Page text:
Born in Mamankhe, Nepal |
Mohan describes how over the years the drought of honest, far-sighted and independently functioning leadership in developing Nepal has been very frustrating for the people. In spite of this, he is proud of the country’s rich cultural heritage and the fact that it is the birthplace of Buddha and home to Mount Everest, the world’s highest peak. Mohan came to Canada to see the Western World, believing he could live a more fulfilling life in a developed country. He chose Toronto because he had heard that it was a city tolerant of immigrants and that the weather wasn’t quite as harsh as in other parts of the country. Since arriving he has been impressed by the support systems present, especially for his children. Currently Mohan is studying Social Work at York University.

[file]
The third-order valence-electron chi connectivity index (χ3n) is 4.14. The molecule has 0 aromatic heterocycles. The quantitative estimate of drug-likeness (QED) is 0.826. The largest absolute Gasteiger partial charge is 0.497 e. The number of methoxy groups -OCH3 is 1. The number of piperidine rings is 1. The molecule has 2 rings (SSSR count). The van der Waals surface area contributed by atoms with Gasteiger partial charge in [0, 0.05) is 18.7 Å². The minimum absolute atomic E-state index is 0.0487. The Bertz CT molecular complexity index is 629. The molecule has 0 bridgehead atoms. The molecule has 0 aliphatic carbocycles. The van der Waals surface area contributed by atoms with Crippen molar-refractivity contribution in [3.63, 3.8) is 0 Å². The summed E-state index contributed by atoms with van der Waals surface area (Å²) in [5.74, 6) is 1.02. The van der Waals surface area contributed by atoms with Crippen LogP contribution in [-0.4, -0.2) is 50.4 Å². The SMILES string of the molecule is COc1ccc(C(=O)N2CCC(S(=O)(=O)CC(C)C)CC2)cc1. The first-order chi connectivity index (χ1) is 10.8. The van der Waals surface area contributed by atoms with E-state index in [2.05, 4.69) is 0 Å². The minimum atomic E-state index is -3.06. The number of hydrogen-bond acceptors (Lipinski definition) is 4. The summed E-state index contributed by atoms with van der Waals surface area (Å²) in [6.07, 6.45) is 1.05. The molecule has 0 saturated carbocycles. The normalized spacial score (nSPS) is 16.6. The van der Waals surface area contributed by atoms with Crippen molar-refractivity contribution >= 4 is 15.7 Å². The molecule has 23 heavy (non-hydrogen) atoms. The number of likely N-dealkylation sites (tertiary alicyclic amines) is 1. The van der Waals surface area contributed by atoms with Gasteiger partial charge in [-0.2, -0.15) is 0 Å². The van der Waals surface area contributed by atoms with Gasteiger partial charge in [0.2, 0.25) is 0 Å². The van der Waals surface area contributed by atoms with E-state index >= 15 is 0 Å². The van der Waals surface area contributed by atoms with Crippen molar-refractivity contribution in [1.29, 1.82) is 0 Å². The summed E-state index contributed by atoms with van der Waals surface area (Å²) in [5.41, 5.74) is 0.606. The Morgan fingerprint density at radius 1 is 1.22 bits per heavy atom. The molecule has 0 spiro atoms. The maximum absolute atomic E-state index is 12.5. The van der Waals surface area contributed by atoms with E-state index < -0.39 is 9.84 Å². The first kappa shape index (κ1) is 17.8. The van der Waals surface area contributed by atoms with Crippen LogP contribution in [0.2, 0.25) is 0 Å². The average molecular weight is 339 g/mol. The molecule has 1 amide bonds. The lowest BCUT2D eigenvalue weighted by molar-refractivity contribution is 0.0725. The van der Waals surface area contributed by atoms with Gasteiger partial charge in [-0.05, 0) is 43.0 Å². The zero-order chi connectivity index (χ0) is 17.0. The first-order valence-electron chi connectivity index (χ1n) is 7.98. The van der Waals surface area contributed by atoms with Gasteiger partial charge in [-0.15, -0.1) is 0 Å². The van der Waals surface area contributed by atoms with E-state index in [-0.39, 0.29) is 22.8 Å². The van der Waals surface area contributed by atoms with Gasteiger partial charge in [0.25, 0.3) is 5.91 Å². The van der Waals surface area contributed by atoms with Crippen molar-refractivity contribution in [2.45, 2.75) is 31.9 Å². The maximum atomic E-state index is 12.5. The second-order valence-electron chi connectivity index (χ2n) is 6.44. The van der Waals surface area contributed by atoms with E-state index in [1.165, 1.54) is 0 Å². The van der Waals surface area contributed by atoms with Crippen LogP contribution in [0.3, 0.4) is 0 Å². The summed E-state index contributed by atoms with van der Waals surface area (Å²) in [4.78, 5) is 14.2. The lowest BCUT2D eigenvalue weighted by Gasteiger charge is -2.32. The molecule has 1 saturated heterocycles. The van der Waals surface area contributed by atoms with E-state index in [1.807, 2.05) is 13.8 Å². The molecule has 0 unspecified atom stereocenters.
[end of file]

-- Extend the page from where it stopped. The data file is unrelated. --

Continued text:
Toronto as Home
Since arriving in Canada, St. James Town has been home for Mohan’s family. He says some three hundred Nepalese families live in this area, which he finds comforting. His children, now eight and eleven, attend Rose Avenue Jr. Public School, a welcoming place that provides education to a very diverse community. Mohan likes that his children, through their school friends, are exposed to many different cultural practices. In addition to the school, Mohan has found the parks, pool, and various programs for newcomers available in the St. James Town community to be very supportive.
Connection with the Past
Nepali dhaka topi is the name of the cap that Mohan is wearing. The dhaka topi is part of the Nepali dress which also features daura-suruwal. Daura is worn as a shirt and suruwal is worn as pants. Wearing this dhaka topi reminds Mohan both of Nepal, and of his father who also wears one. In Canada, he wears it for cultural gatherings, feasts, and festivals. He explains how the Nepali dhaka topi, for him represents Nepali identity.